“The Centers for Disease Control and Prevention (CDC) has issued new guidance relating to recommended precautions for people who are fully vaccinated, which is applicable to activities outside of healthcare and a few other environments. OSHA is reviewing the recent CDC guidance and will update our materials on this website accordingly. Until those updates are complete, please refer to the CDC guidance for information on measures appropriate to protect fully vaccinated workers.”

3.  A Comprehensive Approach to Managing COVID-19 in the Workplace Extends Beyond Vaccinations

Focusing solely on vaccines to lift mask requirements at work ignores other safety measures with a proven track record of slowing any potential spread of the virus. These include physical distancing, proper sanitation and disinfection, and careful consideration of how much contact employees have with the general public. It is important to take stock of everything your organization is doing to manage COVID-19 in the workplace. Vaccines should not be in a vacuum when determining mask policies. Other measures must continue to be implemented whether your business lifts its mask mandate or not or you could be putting your employees and customers at risk for a COVID-19 outbreak.

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4.  A Sudden Change in Policy Could Lead to Employee Relations Issues

According to Sherri Bennett, “It’s likely businesses will have some employees who are not comfortable with their coworkers not wearing masks. This could create a whole other set of employee relations issues at your business.”

Policy changes should be clearly communicated in advance and training should be provided for when employees encounter an awkward mask situation. For instance, some employees may feel pressured into going maskless to be like their coworkers. Other employees may get made fun of or bullied by customers or coworkers about their continued use of face masks. They may be asked to remove their mask when they aren’t comfortable doing so.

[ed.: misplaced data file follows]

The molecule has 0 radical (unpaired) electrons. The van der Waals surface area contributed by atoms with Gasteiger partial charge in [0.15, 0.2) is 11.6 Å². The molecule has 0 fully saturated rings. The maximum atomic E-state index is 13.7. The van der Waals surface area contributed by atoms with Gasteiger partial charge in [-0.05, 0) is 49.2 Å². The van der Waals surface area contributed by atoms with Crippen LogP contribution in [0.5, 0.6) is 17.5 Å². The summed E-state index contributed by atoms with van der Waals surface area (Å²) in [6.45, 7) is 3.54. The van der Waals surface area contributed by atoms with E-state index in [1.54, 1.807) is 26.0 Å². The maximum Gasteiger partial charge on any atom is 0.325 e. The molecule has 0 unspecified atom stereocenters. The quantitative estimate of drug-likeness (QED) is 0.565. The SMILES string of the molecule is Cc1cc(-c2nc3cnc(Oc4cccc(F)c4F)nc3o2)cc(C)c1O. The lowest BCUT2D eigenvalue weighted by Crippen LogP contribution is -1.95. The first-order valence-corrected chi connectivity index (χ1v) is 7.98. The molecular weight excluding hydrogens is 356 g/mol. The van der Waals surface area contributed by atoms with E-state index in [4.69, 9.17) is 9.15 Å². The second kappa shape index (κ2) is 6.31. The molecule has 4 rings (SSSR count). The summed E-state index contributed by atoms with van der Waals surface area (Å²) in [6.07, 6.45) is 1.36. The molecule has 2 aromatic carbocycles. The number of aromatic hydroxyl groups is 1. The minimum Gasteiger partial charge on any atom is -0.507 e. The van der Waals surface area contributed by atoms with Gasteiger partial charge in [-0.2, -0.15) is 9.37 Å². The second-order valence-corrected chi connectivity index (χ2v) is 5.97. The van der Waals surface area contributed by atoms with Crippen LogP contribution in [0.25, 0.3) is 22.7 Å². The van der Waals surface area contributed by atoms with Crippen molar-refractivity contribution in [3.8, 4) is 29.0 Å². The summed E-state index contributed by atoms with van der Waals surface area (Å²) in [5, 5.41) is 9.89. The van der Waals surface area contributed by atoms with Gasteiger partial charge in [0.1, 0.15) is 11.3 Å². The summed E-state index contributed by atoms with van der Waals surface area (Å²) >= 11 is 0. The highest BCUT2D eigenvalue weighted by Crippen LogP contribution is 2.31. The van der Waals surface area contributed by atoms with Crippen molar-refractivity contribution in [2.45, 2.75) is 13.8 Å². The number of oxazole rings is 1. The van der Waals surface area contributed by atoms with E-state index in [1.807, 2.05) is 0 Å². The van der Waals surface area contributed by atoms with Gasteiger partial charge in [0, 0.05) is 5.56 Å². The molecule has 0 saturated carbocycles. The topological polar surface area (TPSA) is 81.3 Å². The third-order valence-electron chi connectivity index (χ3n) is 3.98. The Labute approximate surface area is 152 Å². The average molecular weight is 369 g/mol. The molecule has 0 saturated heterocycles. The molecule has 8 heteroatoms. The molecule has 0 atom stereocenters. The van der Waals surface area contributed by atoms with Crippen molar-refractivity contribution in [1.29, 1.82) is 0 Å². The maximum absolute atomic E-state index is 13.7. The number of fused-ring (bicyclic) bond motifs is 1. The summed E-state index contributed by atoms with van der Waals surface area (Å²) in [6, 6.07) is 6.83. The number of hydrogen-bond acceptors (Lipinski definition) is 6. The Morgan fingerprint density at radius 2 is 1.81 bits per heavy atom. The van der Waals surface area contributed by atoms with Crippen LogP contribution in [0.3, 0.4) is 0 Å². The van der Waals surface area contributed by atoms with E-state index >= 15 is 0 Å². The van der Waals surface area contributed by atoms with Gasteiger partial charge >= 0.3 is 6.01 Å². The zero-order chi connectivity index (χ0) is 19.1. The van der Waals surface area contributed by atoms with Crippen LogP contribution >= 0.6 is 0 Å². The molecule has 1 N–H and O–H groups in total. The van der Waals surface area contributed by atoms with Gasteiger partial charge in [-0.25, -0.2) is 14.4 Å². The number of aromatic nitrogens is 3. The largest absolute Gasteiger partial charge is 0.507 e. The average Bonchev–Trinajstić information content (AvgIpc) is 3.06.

5.  To Ask or Not Ask Employees About Their Vaccination Status

How do you know which employees or customers are fully vaccinated? At businesses that deal with the public, it would be impossible to know which customers are or are not vaccinated. Dropping your mask policy would mean operating solely on the honor system. In Johnson County, Kansas, 52.8% of residents have received their first dose of the COVID vaccine, but only 43.1% are fully vaccinated. However, in Wyandotte County, Kansas, only 30.45% of residents have received their first dose of the COVID vaccine, with only 25.01% fully vaccinated.

When it comes to asking employees about their vaccination status, Axcet HR Solutions advises against it. Bennett explains, “While you technically can ask about their vaccination status, the issue becomes when employees start disclosing other information and/or when employers start making more in-depth inquiries. This type of questioning poses the same risk as any other health inquiry (discrimination, retaliation). In our opinion, the risk of asking outweighs the reward of knowing whether someone is or is not vaccinated.”  

While the latest CDC guidance sounds like great news and leaves Americans full of hope for the promise of a return to normal life, in practice, it could cause employers a lot of headaches. We will continue to update our blog as more information and guidance becomes available.